But the prettiest was the Plymouth Barracuda Fastback, with an enormous curved back window -- courtesy of Pittsburgh Plate Glass -- set into a teardrop trunk. The Plymouth division was discontinued in 2001 and Chrysler has quashed persistent rumors of a Barracuda revival.

    Dodge Charger

    The car market is national, but that didn't stop certain cars from becoming regional favorites. The South in particular was strongly partisan when it came to fast cars. In the '70s, the Pontiac Trans Am led the way, thanks to Burt Reynolds, who outran and outwitted the law in a black Trans Am with hood scoops in Smokey and the Bandit.

    In the '80s, the muscle car of choice was the Dodge Charger, thanks to the Dukes of Hazzard, which gave it a starring role as the "General Lee," updating a 1969 model with an orange paint job, a Confederate flag, and a horn that played "Dixie." In 2006, Dodge reintroduced a rear-wheel-drive Charger brand, sharing the 300 platform. The Super Bee version has hood scoops and a 425 hp hemi engine.

    Dodge Viper

    More recently, the muscle car returned, with Detroit sending out a fleet of midlife-crisis cars with just two seats geared to the former youth market. But several marques entered the market for the first time. The Cadillac, that most clubbable of sedans, sent out the sleek XLR, modeled on the Stealth Bomber and meant to rival the acceleration of the pricy Italian sports cars.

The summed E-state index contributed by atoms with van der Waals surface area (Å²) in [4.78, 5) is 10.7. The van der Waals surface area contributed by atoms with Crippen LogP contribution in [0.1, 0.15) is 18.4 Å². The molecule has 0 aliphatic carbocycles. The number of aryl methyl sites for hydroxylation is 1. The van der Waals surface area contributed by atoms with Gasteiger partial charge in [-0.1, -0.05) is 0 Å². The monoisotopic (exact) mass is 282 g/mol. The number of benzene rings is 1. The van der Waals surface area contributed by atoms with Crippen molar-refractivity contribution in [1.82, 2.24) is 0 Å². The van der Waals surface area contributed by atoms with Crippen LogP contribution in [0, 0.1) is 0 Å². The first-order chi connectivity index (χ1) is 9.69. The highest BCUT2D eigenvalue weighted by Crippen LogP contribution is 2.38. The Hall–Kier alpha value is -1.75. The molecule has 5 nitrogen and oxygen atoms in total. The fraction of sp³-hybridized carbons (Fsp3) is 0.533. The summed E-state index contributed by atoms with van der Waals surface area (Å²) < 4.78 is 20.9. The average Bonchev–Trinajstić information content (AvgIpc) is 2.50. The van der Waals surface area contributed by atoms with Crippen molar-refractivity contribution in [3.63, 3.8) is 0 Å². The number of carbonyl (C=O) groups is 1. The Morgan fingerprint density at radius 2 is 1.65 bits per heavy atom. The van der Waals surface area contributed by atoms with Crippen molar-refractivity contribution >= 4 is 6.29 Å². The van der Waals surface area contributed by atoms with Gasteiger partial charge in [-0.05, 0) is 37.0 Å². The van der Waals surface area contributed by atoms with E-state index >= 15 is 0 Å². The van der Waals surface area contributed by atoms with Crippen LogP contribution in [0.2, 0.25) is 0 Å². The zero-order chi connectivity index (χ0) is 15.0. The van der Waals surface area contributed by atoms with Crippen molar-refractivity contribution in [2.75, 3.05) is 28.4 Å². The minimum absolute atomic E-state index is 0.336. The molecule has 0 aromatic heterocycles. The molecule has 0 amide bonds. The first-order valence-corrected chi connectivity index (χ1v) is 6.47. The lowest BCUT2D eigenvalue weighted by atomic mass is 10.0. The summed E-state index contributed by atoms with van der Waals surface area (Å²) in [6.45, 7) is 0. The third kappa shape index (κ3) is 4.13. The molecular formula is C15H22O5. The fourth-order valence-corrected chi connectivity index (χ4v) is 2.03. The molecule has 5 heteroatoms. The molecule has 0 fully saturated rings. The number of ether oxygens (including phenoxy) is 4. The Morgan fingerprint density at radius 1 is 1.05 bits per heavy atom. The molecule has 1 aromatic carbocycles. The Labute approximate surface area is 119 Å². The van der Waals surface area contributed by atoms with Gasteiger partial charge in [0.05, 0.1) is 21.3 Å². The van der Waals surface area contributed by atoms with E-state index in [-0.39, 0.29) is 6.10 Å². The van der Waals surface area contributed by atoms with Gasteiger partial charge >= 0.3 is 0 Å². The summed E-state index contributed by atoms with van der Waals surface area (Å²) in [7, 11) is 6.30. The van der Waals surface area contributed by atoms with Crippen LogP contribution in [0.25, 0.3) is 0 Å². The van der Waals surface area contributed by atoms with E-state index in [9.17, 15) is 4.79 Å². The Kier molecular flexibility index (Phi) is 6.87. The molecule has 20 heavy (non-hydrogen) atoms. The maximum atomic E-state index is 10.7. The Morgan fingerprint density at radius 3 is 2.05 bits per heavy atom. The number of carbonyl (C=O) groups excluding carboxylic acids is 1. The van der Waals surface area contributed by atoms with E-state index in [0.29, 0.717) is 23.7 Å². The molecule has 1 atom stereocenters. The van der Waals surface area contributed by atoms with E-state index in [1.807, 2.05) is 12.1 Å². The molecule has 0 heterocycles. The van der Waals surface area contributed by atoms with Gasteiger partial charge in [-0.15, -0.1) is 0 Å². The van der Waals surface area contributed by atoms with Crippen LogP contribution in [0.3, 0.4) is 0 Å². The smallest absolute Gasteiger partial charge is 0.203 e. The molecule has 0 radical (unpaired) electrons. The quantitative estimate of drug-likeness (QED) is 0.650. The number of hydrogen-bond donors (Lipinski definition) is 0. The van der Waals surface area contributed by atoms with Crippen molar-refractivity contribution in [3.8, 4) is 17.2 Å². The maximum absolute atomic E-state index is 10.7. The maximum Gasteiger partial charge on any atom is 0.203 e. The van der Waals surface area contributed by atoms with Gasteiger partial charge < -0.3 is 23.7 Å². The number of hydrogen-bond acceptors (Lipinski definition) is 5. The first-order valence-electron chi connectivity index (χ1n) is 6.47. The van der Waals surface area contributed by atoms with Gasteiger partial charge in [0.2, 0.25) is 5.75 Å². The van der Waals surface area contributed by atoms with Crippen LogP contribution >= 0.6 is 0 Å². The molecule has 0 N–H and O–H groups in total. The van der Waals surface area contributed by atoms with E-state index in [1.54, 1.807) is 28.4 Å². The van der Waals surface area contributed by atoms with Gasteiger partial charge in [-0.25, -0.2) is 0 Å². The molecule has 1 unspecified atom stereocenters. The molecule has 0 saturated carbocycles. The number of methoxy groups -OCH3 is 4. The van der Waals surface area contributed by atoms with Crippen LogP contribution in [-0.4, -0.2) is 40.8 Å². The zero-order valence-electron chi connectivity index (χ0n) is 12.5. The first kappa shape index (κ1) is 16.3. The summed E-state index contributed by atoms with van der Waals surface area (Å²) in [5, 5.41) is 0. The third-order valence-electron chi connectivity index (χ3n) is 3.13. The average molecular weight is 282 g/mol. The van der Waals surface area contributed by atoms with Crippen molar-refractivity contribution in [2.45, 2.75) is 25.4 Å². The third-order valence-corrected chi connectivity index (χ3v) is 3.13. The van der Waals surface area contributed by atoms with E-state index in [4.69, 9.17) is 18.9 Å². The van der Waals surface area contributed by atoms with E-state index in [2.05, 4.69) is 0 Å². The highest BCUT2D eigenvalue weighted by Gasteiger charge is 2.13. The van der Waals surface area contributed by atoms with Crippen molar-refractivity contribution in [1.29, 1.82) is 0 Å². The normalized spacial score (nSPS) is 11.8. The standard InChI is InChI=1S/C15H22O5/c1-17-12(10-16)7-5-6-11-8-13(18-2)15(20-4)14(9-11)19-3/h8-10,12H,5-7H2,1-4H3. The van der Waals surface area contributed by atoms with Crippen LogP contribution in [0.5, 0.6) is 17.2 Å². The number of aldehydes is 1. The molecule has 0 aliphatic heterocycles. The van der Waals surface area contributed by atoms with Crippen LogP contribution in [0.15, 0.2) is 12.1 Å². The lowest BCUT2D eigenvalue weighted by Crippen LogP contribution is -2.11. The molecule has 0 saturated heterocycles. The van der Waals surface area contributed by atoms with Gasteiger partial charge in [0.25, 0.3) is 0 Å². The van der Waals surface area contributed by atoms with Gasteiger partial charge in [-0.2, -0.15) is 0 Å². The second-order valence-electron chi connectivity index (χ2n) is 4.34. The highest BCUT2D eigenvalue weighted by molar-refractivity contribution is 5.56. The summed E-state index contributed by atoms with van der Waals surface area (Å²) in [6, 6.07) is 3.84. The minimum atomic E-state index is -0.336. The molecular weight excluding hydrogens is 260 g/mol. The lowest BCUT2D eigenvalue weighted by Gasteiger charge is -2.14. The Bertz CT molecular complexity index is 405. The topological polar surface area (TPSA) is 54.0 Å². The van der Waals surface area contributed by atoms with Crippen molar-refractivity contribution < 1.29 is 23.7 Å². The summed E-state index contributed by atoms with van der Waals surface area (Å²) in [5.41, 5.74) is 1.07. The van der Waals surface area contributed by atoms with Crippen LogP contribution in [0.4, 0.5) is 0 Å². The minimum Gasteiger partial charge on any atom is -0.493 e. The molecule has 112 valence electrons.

And Dodge produced the Viper, with its unusual 10-cylinder engine. Talk about torque. Current versions designed by the McLaren racing team have 600 horsepower and hit 60 mph in 3.5 seconds.

    Chevrolet Camaro

    The Camaro debuted in 1967 as GM's attempt to catch up to the Mustang in the pony car market. The powerful Z-28, a longer, low-slung version of the original, debuted in 1970 and was discontinued, despite its popularity, in the aftermath of the 1970s oil crises.

    A new generation of the Camaro debuted this spring in a number of versions including an SS model that packs 426 hp in a 6.2 liter V-8, topping the relaunched Ford Mustang GT and the Dodge Challenger. Upping the ante even more, Chevy tentatively plans to bring out its revived Z-28, with big haunches and a ridiculously overqualified 550-hp engine. The Camaro has one credit that its competitors lack: a recurring role in the Transformers franchise as Shia LaBeouf's automotive sidekick, Bumblebee.